The Simpsons focus on quick, easy dinners so that they have time to eat together, too. They have cooked everything from steak tacos to Banh mi rolls and even a “viral” TikTok feta pasta, which remains a favorite. Their most challenging? A spatchcocked chicken.
Cooking together gives the family a chance to catch up and have fun. It also gives Linda a chance to offer seasoned cooking advice. “Mom answers all of our questions,” says Megan.
“My sauce is lumpy, is anyone’s sauce lumpy?” one of the daughters asks. “If the sauce is lumpy, check to make sure you added all of the ingredients,” says Linda. “Ah, I forgot the chicken broth!” Ryan quickly replies. As ever, mom is at the ready to save the day, even if she is miles away.
I watch the family whip up a delicious dinner of peanut noodles with sautéed chicken, fresh vegetables, cilantro, and lime. Observing the action unfold on Zoom is like watching a heated tennis match.
“You need to take a whisk — I’m whisking the sauce with peanut butter. Make sure you do that, Megan,” advises Linda.
“Ryan’s doing it,” Megan chimes in.
“Great, Ryan! Good job, Ryan!” cheers Linda.
“It takes some planning out of your week, we know on Thursday that meal is already planned, I just need to get the recipe and ingredients,” notes Megan.
Their best advice for cooking together?
“I would say maybe read the directions,” Megan says to great laughter and knowing guffaws on screen.
“That way you know how long things are going to take or if you need to do something ahead of time,” she adds.
I have a feeling there is a story or two there. But that is what family fun is all about: bonding over shared experiences that make us appreciate each other, especially mom, even if it requires an internet connection.
“Growing up, the joke was, Mrs. Chin had the cleanest kitchen in town because she was never home to cook, she was always at the restaurant,” says Gordon Chin about his mom, Susanna Chin.
Retirement after over 45 years in the restaurant business is giving “Mama Chin,” as family friends and close patrons refer to her, a unique opportunity: sharing cooking with her adult children, Eleanor and Gordon.
“She’s never had formal training. She can taste something and come up with their own recipe and know what to put into it and make it,” says Eleanor.
The Chin siblings, four in all, grew up with their mom cooking for them at Chin’s Restaurant in Charleston. They could choose anything their hearts desired. Butterflied shrimp with bacon and grilled onions, shrimp with lobster, chicken chow mein, and Mongolian beef were favorites.
The baby of her family, Mrs. Chin said her parents took care of everything for her so that when she married she didn’t know how to cook. Her uncle and brother helped her learn a few things and watching cooks at the restaurant over the years allowed her to absorb their knowledge and begin cooking herself, improvising and creating delicious foods without ever using a recipe.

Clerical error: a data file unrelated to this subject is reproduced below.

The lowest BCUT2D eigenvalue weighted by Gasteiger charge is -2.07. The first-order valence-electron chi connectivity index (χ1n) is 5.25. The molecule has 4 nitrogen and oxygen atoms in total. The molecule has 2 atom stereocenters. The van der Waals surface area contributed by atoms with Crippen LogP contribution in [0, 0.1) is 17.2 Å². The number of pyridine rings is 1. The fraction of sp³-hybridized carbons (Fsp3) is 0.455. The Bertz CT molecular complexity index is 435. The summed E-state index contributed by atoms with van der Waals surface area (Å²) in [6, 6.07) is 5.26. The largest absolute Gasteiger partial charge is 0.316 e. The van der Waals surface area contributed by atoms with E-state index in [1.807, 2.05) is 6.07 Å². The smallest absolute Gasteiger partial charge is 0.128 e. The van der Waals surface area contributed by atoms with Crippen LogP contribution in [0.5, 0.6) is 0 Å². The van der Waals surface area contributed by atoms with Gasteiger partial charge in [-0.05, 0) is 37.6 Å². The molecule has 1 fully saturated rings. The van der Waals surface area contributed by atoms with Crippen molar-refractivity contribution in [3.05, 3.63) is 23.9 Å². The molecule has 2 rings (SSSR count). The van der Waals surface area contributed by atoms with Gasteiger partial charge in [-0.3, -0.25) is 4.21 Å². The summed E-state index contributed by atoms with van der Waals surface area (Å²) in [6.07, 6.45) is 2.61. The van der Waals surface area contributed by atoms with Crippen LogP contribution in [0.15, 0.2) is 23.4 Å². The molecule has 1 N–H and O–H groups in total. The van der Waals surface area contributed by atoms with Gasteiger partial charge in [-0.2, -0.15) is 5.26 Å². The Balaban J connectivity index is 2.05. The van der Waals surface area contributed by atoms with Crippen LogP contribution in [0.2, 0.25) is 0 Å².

“It’s been nice, late in life, to learn to cook with your mom,” says Gordon, a self-proclaimed foodie who doesn’t know how to cook.
“Now that mom’s retired, she has time and the patience to teach us two amateurs,” adds Eleanor with a smile.
Cooking on a smaller scale presents challenges for the seasoned cook used to cooking in a commercial kitchen. Recently, Mrs. Chin and Gordon made over 200 dumplings which they shared with friends and neighbors.
The trio plan to try Mama Chin’s famous egg rolls, roast duck and mapo tofu, silken tofu tossed in a tangy sauce with ground pork as well as a traditional Chinese dish, joong, steamed sticky rice and pork wrapped in banana leaves.
On work sabbatical, Gordon, like his mom, has extra time on his hands.
“Now that I’ve got more time, it’s been fun learning to cook more with my mom,” he adds with a chuckle.
Patience and work are key to success in the kitchen according to Mrs. Chin.
“It’s just like when you make a dumpling. The first time you make it, it doesn’t look too good, but if you want more, you get better. You keep working, you practice,” says Mrs. Chin, who teaches her children by example.
“When I make their favorites, I tell them, come over and I will show you how to do it,” she says.
“With any type of cooking, I think what people don’t realize or appreciate, especially the non-cooks, is the effort and labor of love that goes into it,” says Gordon.
“Yes, definitely a lot of love in Mama’s cooking,” adds Eleanor.
Learning their favorite dishes later in life is valuable to Eleanor and Gordon, and part of the value is the time spent together.
“Anytime you get to be with Mama is a special time,” emphasizes Eleanor.
Like any recipe that stands the test of time, lessons from Mom are rooted in nostalgia but are adapted over the years, especially to fit into a modern world. Traditions are maintained not by staying the same, but by keeping up.
Perhaps the most important cooking lesson with mom isn’t a lesson at all, but simply the time shared together. More than any particular recipe or dish, these families most cherish the special time set aside to be together with mom.
Time spent together in the kitchen offers more than pure sustenance. It is a chance to connect and feel nurtured.